Scheduling refers to arranging application modules onto computing resources in order to maximize utilization, for example, of CPU, memory, and bandwidth. The structure of the cloud fog environment allows the scheduling of application modules according to module requirements with the following combinations [33–35]. (1)The modules are offloaded from end devices to the fog and cloud layer when all three layers are involved according to the modules’ requirements(2)Only the fog layer is involved by offloading the modules from end devices to the fog nodes
Figure 2 shows an example of a scheduling problem in cloud fog computing. We consider five users (, , , , and ) at the user layer who want to execute their applications at the fog layer. Each user has two applications, either or , comprising three modules (, , and ). Based on the defined scheduling policies, the scheduler decides the mapping of modules in the cloud fog environment. As shown in Figure 2, modules and of for and of and of for are selected for execution at the fog layer, while of for and of for are mapped at the cloud layer for execution. Similarly, a fog device in the range of has successfully mapped all application modules (, , and ). For and , modules of and of for and and of for are mapped at the fog layer, while of for and of for are placed at cloud. The abbreviations used in the paper are listed in Table 1.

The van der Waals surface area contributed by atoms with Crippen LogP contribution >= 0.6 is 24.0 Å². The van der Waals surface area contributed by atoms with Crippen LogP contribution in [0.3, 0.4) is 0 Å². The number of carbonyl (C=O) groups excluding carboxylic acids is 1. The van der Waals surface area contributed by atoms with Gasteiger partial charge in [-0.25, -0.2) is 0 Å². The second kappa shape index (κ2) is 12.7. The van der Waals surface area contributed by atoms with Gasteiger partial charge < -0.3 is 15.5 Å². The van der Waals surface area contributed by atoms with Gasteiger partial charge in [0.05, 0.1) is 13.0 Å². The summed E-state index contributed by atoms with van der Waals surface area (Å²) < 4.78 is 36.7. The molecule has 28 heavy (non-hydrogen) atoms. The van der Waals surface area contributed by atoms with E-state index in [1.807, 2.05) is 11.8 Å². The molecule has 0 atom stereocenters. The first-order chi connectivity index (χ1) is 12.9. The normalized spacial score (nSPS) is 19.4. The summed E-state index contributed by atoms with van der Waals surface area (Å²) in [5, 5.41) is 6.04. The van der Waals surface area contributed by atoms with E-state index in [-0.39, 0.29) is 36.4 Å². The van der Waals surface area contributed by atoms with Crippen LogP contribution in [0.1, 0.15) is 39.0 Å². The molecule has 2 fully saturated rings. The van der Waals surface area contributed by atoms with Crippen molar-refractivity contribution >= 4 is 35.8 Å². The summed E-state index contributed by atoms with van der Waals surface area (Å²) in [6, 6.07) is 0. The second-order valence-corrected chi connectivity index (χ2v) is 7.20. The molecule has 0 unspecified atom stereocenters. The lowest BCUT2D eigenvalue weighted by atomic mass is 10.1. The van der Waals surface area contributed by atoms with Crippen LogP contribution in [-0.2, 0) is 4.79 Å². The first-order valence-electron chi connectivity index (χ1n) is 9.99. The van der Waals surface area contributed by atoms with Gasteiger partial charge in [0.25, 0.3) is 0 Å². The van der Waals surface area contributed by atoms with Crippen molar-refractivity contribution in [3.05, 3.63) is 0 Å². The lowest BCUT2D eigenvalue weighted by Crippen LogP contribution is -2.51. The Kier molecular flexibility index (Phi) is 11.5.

The rest of the paper is organized as follows: Section 2 covers the related work. The problem formulation is described in Section 3. The design and implementation of the problem are covered in Section 4. Section 5 discusses simulation results, and Section 6 concludes the paper with future work.
2. Related Work
This section covers the existing resource allocation techniques for improving performance in the cloud fog environment. Most of the resource optimizations deal with the job allocation from fog to the cloud, whereas some deal with the scheduling of jobs on the resource-constrained fog devices. The purpose of these allocations and scheduling is to provide a better quality of service by reducing the execution time, minimizing network usage, and minimizing the monetary cost, etc. An overview of some of these job allocation approaches is as follows.